Wed | Aug 23, 2017

Jamaica has the worst rate of optometrists to patient- Grant

Published:Thursday | February 4, 2016 | 2:00 AMTamara Bailey
Michael Stewart (left) board chairman, Mandeville Regional Hospital, presents Scotiabank Mandeville branch manager Earl Blake with a plaque, thanking the bank for its commitment and benevolence to the development of the Mandeville Regional Hospital Eye Clinic. Scotiabank, through the ScotiaFoundation, contributed $1 million towards the effort.

MANDEVILLE, Manchester:

From an old, leaky room that was too small to handle, the just under 2,000 patients it saw annually and the approximately 63 surgeries that had to be performed, the Mandeville Regional Hospital (MRH), through the partnership of the Southern Regional Health Authority (SRHA), Caribbean Council for the Blind, SightSavers, the European Union, the Jamaica Society for the Blind, among other sponsors and stakeholders, recently opened a state-of-the-art ophthalmology clinic and operating theatre.

With the process from conception to execution spanning nearly two decades, the Eye Department has been upgraded from one ophthalmologist and one nurse to four consultant-level ophthalmologists, four resident ophthalmologists and senior house officers, five nurses, and a full-time optometry and low-vision service.

Chief Executive Officer at the Caribbean Council for the Blind Arvel Grant, during his address at the official opening ceremony, said the rate of blindness among citizens has increased due to the low number of optometrists and the lack of resources.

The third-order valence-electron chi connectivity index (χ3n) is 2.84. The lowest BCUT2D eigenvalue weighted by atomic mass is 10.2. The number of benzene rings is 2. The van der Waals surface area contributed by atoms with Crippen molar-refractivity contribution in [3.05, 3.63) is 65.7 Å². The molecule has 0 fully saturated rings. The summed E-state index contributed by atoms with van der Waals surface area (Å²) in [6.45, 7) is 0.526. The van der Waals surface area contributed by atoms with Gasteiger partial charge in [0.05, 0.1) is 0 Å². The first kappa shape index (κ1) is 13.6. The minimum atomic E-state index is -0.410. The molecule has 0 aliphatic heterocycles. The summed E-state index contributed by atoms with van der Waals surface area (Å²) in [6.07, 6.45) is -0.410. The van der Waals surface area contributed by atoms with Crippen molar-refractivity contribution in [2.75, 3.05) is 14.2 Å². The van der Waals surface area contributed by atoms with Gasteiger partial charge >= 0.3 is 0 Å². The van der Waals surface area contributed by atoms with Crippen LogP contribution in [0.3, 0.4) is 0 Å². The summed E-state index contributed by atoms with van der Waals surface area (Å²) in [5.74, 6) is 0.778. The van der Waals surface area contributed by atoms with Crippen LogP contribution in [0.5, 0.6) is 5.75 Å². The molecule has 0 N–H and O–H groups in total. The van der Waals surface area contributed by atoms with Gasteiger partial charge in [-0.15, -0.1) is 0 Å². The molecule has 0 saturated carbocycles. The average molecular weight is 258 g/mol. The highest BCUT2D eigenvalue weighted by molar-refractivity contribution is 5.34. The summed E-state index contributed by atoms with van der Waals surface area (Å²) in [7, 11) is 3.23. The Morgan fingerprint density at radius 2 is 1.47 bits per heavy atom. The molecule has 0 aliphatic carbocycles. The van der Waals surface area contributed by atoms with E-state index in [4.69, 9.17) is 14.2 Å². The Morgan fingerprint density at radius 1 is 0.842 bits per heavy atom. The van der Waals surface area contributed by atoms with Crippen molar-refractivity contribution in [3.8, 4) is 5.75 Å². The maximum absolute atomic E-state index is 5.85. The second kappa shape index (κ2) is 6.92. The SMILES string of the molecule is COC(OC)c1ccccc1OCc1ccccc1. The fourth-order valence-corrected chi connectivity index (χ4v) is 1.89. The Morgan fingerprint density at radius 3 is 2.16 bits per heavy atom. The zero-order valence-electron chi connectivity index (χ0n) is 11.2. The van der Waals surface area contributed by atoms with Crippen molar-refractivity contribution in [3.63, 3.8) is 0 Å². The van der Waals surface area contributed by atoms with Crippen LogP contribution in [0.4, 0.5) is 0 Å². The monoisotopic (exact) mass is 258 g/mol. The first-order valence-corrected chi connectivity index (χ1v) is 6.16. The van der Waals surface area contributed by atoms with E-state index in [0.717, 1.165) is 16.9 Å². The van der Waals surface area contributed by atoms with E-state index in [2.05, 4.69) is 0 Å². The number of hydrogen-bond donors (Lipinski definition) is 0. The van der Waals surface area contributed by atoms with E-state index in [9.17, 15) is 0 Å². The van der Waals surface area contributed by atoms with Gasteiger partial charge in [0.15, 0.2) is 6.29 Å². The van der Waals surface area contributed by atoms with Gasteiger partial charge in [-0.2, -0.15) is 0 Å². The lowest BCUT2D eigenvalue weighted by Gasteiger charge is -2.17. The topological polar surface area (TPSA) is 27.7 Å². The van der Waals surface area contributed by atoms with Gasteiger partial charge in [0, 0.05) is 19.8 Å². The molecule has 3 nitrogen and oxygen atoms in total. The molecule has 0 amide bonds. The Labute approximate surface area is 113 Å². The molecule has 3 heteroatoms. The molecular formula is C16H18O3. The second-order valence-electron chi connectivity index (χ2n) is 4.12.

"Jamaica has the worst cataract rate in the Caribbean, and that is not something we should be proud of, and that is something we should work hard to change because if we are not operating on cataracts at the rate we should, then people will become blind unnecessarily," Grant said.

He added: "...We have the worst rate of optometrist to patients. Jamaica has 180,000 persons to one optometrist, while in the case of Guyana, the ratio is 30,000 Guyanese to one optometrist. in Barbados, the ratio is 27,000 Bajans to one optometrist. in Trinidad and Tobago, it is 13,000 to one optometrist. in the UK, it is 5,600 to one optometrist, and in Canada, it is 1,300-plus to one optometrist."

Currently seeing more than 15,000 clients yearly and performing more than 500 surgeries, the region now has four refractionists and is preparing to launch a region-wide diabetic retinopathy screening and treatment programme to combat the alarming rates of debilitating eye defects.

However, with the SRHA directly covering the parishes of Manchester, St Elizabeth, and Clarendon, a call is being made for all parishes and community hospitals to move towards retrofitting spaces for eye care.

Minister of Health Horace Dalley, who delivered the keynote address at the opening, said that public-private partnerships are crucial to the growth and development of the health sector as the $55 billion budget cannot manage all that needs to be done.

rural@gleanerjm.com